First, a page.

You have got to read this great review of Robert Pattinson's "Bel Ami" from WhatsonStage.com
I promise it will put a smile on your face. Check it out below!
Bel Ami is a sumptuous transposition to the screen (by no means the first) of Guy de Maupassant's fin de siecle Parisian novel starring Robert Pattinson as Georges Duroy, the dissolute French soldier who rises to the top of society and journalism by the simple expedient of sleeping with the wives of his employers.
These three married lovers are played by Uma Thurman, sly, slinky and smouldering as the political editor's wife, who writes Georges' articles for him; Kristin Scott Thomas, giving a brilliant performance of vulnerability thawing into hysterical abandon as the editor's wife, whom he seduces in church and viciously rejects partly in order to marry her daughter; and Christina Ricci, foxy and flirtatious as the deeply attractive Clotilde, whom he loves above all the others, and whose pert little daughter dubs him "bel ami."
It's a deeply sour tale of having your cake and eating it, and it's beautifully played and sumptuously costumed. And you can't fail to notice in these rocky days for newspaper ethics, that Georges moves sideways from his diary of a cavalryman in the Algerian war to head of gossip on the broadsheet; he draws a line, though, at taking his share of the profits when war-mongering becomes a sort of insider trading.
Donnellan and Ormerod ran a five-week rehearsal period before they even got on the studio floor, and it shows. The music swells, but not all the time; you can hear the actors breathe, the long dresses rustle, the symbolic cockroach scuttle across Georges' attic before he pummels it to death.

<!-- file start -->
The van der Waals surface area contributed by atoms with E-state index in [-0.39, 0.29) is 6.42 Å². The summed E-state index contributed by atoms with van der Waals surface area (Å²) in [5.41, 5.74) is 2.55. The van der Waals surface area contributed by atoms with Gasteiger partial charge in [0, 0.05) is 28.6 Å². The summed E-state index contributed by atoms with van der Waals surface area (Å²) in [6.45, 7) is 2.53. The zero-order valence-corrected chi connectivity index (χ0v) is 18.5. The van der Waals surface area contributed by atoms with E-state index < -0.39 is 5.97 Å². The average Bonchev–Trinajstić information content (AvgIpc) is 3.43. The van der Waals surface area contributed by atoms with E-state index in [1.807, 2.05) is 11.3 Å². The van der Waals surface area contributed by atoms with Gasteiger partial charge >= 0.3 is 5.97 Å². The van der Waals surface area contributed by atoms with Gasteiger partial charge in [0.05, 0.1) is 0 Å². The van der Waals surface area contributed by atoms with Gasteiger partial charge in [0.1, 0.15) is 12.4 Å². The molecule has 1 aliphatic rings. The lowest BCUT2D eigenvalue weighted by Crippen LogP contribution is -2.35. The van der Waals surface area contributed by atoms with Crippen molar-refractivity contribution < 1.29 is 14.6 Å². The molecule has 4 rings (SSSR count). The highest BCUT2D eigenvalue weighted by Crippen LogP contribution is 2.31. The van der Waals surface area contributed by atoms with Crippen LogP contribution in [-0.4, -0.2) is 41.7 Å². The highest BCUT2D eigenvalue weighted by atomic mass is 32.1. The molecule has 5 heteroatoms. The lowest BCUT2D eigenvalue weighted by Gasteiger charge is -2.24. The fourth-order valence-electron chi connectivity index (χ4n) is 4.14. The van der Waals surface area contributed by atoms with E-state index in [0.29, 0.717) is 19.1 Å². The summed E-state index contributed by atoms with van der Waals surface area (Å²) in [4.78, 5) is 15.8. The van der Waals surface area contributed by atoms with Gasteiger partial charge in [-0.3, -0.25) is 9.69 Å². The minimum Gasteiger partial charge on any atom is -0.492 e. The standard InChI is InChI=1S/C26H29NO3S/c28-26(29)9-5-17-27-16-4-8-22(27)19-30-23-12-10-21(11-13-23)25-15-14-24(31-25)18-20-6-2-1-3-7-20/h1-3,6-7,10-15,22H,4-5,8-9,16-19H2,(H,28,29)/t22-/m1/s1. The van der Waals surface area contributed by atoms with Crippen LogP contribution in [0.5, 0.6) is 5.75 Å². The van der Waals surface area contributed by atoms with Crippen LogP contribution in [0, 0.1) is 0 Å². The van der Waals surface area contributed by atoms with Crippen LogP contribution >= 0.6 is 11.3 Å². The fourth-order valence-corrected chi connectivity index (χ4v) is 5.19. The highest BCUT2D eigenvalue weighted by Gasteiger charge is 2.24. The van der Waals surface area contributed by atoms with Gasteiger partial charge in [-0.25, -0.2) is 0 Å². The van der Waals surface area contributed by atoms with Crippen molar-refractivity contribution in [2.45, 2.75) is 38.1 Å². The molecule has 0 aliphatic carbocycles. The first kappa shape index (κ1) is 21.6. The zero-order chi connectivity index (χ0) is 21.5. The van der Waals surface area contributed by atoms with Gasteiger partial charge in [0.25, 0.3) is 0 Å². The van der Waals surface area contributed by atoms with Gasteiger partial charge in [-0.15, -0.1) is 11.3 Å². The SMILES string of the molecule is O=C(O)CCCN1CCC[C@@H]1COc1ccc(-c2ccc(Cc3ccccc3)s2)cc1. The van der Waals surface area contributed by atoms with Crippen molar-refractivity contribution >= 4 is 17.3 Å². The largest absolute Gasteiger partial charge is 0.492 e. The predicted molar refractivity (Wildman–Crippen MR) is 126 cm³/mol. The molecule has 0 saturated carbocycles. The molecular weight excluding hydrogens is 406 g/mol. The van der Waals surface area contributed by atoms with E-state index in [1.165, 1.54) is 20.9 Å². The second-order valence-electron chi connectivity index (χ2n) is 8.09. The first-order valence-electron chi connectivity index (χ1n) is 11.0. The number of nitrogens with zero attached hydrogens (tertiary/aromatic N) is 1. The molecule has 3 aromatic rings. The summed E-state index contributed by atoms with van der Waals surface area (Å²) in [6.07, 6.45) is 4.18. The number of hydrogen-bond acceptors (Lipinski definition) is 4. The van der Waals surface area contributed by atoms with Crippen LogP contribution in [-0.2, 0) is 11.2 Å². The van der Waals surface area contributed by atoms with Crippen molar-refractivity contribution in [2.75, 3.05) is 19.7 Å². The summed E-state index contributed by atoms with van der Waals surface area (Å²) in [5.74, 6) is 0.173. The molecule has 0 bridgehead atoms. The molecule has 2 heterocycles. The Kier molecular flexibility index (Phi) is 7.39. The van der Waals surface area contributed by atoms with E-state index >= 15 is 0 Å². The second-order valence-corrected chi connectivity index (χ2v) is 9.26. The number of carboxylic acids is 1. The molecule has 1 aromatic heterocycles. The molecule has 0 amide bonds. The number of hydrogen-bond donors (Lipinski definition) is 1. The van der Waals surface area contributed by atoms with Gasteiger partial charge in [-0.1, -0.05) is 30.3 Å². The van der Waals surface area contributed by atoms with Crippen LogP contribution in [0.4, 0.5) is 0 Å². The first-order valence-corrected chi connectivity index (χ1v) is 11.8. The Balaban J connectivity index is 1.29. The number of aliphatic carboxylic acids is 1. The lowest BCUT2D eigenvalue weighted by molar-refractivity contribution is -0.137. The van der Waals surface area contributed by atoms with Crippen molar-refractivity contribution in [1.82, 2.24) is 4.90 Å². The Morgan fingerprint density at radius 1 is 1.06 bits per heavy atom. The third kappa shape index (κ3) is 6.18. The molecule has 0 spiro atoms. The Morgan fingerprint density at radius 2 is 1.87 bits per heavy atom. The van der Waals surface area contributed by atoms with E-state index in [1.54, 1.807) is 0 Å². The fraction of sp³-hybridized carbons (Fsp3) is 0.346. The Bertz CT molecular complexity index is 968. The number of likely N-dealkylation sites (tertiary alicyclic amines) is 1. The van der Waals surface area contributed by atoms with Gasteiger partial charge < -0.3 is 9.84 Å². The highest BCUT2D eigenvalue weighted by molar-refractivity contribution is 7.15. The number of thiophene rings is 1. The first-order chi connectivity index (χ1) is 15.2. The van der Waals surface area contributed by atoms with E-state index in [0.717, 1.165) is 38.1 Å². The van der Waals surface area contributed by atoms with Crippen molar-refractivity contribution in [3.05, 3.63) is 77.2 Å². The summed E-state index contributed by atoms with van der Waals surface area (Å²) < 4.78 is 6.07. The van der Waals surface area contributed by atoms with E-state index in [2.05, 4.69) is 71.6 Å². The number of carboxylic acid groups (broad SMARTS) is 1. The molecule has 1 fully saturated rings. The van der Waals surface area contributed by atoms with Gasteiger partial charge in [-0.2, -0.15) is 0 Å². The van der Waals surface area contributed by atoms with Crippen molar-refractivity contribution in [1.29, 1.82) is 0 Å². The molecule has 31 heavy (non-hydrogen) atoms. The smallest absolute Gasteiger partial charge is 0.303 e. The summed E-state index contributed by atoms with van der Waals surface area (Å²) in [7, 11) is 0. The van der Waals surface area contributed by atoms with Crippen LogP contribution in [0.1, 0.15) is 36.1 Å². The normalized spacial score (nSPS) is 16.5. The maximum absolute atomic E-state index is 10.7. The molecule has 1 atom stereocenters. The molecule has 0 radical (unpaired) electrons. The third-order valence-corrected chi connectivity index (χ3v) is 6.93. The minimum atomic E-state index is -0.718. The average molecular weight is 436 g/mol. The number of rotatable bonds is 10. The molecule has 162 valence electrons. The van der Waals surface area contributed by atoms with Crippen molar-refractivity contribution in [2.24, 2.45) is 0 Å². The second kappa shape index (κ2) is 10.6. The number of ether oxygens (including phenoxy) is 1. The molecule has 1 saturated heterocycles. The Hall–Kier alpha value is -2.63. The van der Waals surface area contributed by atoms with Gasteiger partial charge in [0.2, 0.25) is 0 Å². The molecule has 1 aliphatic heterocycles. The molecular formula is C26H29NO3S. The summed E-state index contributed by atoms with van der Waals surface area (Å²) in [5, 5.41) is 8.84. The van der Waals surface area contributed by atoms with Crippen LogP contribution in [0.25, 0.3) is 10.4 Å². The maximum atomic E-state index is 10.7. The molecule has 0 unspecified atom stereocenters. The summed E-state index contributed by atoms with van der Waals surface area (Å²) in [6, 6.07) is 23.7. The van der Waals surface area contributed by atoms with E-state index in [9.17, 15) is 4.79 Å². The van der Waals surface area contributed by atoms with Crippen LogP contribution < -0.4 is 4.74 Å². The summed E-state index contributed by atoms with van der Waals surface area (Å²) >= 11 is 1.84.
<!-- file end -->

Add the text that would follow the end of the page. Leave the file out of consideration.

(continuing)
As a debut movie, and made for the comparative pittance of nine million euros, it's almost indecently good and highly accomplished. And although Pattinson twitches his nostrils a little too often, he's spot on as the louche lothario.
The set-piece scenes, too, in low taverns and high society, are a vigorous swirl of colour and choreography, studded with sharp performances all round. Nice to see little nuggety vignettes from Timothy Walker (an early Cheek by Jowl stalwart) as a lawyer and Christopher Fulford as a police officer.
There's a magnificent deathbed scene when Georges goes to comfort Uma Thurman's almost-widow as Philip Glenister coughs up his last on the coast at Cannes. And the interiors and location shots (Budapest stands in for Paris) are a continuous delight.
Check out the full article over at WhatsonStage.com via BelAmiFilm.com